“President Obama would deliver a shellacking to a generic Republican candidate if 2012’s presidential election were held today, a new poll found Wednesday.
“Forty-seven percent of registered voters said they would choose to reelect Obama, compared to 35 percent who would prefer an unnamed Republican candidate, while 16 percent were undecided, a Pew Research Center poll found.
“That puts Obama at basically the same position as President George W. Bush at a similar point in his presidency, and a stronger standing than President Clinton held in March of 1995.”
“Only a few months into his political career, Sen. Rand Paul (R-Ky.) is considering a presidential bid.
“‘Rand would not run if his dad’s running,’ said Jesse Benton, political director for Paul’s father, Rep. Ron Paul (R-Texas). ‘But if his dad doesn’t run and he fails to see a viable candidate or candidates in the Republican field, that are serious about debt spending and the budget crisis facing our country, then he will be very tempted to weigh his options.’
“He’s been visiting the key primary states of Iowa, South Carolina and New Hampshire, giving speeches and meeting with local Republican leaders — a largely under the radar effort because, until now, no one thought the newly elected senator would seriously consider the race.”
“While it’s hard to envision Paul actually winning the GOP nod, improving on his father’s performance in the 2008 primaries seems entirely possible. Ron Paul finished fifth in Iowa with 9 percent and fifth in New Hampshire with 8 percent, then became a media afterthought. Given that he began the campaign with no money, no name recognition and no expectations, this represented a remarkable showing; he ended up beating Rudy Giuliani — the early GOP front-runner — in nearly every state in which they both competed. But it was also something of a disappointment, given the tens of millions of dollars Paul was able to raise and the free media he attracted. The New Hampshire GOP electorate, with its fierce libertarian bent, seemed a particularly promising audience for his message, and his campaign had hoped to break through with a much stronger performance there.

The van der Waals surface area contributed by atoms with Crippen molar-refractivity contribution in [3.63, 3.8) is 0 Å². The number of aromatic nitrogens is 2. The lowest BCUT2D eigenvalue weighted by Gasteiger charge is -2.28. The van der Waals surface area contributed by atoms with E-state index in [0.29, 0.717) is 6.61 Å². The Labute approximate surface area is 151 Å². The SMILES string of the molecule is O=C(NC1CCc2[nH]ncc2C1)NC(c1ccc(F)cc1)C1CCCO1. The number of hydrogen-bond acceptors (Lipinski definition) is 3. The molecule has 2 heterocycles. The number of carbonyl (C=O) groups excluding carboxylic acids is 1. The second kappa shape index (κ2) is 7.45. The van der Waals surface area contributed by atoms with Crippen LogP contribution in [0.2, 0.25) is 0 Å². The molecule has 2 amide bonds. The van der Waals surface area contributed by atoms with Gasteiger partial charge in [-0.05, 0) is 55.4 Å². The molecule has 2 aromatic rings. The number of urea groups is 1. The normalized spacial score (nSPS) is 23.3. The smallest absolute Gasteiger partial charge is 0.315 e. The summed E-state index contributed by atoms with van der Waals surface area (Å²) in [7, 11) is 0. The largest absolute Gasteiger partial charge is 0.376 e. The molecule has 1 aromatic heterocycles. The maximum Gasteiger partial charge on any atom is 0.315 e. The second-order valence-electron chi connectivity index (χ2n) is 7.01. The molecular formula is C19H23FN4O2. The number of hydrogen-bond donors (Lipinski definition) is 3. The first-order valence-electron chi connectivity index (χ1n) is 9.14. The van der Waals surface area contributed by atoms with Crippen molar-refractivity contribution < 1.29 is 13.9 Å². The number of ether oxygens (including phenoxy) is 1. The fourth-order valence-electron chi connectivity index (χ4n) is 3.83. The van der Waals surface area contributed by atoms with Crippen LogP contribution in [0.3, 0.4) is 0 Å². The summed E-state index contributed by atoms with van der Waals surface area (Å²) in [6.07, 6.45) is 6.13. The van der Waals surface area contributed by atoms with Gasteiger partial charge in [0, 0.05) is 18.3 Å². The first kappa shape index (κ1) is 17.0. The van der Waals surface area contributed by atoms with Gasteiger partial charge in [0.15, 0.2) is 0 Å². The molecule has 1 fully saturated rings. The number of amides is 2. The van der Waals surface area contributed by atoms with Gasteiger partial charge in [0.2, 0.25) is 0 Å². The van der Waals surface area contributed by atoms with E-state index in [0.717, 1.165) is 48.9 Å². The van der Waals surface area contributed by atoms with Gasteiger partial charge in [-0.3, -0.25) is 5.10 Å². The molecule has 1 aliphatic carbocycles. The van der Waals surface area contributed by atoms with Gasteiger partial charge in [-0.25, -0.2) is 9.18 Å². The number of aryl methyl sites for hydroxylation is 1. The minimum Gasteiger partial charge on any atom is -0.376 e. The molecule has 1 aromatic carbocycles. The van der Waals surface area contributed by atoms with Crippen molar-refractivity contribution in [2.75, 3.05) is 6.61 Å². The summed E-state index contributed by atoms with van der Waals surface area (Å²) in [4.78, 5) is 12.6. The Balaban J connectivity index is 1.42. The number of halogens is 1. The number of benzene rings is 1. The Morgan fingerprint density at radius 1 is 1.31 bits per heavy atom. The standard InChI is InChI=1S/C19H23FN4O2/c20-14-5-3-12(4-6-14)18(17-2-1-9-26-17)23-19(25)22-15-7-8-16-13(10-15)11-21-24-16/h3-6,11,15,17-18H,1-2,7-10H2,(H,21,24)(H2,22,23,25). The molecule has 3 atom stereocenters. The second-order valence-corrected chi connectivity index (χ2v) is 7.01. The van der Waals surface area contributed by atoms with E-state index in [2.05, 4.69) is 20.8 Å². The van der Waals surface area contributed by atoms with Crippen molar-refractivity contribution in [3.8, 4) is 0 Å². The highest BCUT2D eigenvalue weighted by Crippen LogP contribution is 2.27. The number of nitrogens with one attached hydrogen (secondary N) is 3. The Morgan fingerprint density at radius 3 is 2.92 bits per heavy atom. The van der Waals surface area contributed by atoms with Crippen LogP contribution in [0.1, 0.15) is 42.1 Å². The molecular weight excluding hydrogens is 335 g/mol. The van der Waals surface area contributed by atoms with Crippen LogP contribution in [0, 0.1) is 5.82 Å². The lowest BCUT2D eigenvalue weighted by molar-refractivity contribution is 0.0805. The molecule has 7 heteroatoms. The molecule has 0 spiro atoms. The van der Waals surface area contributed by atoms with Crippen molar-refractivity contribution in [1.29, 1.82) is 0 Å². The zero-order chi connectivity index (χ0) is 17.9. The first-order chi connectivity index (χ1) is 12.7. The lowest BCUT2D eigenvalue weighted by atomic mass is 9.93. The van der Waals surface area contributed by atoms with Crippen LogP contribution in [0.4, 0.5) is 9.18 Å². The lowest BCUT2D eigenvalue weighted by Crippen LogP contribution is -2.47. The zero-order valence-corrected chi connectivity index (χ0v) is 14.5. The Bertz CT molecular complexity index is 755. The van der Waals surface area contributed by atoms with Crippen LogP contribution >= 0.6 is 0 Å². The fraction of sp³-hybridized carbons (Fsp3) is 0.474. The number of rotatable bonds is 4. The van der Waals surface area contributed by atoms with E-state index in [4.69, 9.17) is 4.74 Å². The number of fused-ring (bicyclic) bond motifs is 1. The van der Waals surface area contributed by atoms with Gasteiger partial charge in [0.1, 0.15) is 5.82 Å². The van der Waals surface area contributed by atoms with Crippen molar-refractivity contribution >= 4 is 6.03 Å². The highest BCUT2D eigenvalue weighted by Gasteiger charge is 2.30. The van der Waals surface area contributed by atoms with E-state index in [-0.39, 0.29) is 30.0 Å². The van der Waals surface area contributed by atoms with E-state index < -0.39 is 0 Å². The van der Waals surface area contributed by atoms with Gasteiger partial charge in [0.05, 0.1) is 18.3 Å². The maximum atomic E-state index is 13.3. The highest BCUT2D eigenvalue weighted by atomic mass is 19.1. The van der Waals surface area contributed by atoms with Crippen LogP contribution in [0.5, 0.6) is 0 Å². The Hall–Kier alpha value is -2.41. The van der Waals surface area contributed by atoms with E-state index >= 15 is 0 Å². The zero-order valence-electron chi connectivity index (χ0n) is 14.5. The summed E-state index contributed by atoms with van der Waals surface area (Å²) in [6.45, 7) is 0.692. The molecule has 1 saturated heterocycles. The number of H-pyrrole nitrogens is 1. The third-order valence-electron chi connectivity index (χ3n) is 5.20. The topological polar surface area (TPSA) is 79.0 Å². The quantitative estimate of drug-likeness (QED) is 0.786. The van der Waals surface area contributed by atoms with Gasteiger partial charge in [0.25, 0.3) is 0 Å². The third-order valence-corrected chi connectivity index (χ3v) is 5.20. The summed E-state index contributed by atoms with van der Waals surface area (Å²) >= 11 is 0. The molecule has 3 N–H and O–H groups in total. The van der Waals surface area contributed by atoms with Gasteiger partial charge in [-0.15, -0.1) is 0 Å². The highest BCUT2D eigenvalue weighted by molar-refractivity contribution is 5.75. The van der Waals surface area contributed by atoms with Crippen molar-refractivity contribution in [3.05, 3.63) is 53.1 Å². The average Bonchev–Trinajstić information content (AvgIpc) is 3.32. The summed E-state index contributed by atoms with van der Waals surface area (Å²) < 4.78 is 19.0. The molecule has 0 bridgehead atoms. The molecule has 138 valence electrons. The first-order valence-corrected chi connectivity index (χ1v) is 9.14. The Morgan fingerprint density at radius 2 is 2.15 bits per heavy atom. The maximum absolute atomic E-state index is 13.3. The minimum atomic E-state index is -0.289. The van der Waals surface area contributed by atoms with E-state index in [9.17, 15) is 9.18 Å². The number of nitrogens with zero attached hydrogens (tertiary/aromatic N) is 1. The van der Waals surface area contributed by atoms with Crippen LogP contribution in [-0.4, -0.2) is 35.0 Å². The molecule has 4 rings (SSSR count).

“Rand Paul could potentially deliver such a performance. In a crowded field likely to underwhelm the GOP base, it’s not hard to imagine Paul — with his brash style and message of absolute ideological purity — standing out in debates and winning over more Republican voters than his father, who still struggles with basic television skills. The best-case scenario for Paul would probably be replicating what Pat Buchanan achieved in 1996: a surprisingly strong showing in Iowa (he nabbed 23 percent, good for second place), followed by a startling win (with just 29 percent of the vote) in New Hampshire — at which point a panicked GOP establishment rallied around the strongest non-Buchanan candidate (Bob Dole) and denied him the nomination.”
“During a Q-and-A session, he was asked about his January comments on CNN that he’d be tempted to run if Palin were a candidate. Giuliani called that remark ‘rash.’ But he said his fears of the GOP choosing a nominee who can’t win a general election might prompt him to run.
“‘If all we are faced with are candidates that are too far right so that they can’t win the general election, then that’s when I’d reconsider doing it,’ Giuliani said.
“‘Do not underestimate Barack Obama. He is a very ineffective president but a very effective politician,’ Giuliani said. Obama can win a second term ‘if we put up a candidate that he can isolate as a right-wing candidate, too far-right.’
“Part of Romney’s popularity among Tea Partyers is simply a product of the fact that he’s well liked among all Republicans; 21% in this survey say they’d like him to be the candidate. It’s early enough that all polling should be taken pretty lightly and Romney is certainly benefiting from high name recognition across the board. But it’s notable that he actually performs a bit better among self-identified Tea Party members than with the party overall. There are a few explanations for this. Romney does especially well with older and wealthier Republicans, two characteristics polling suggests is common in the Tea Party. Related to affluence, Tea Partyers are also on average better educated, and they may be identifying with Romney as an Ivy Leaguer.”
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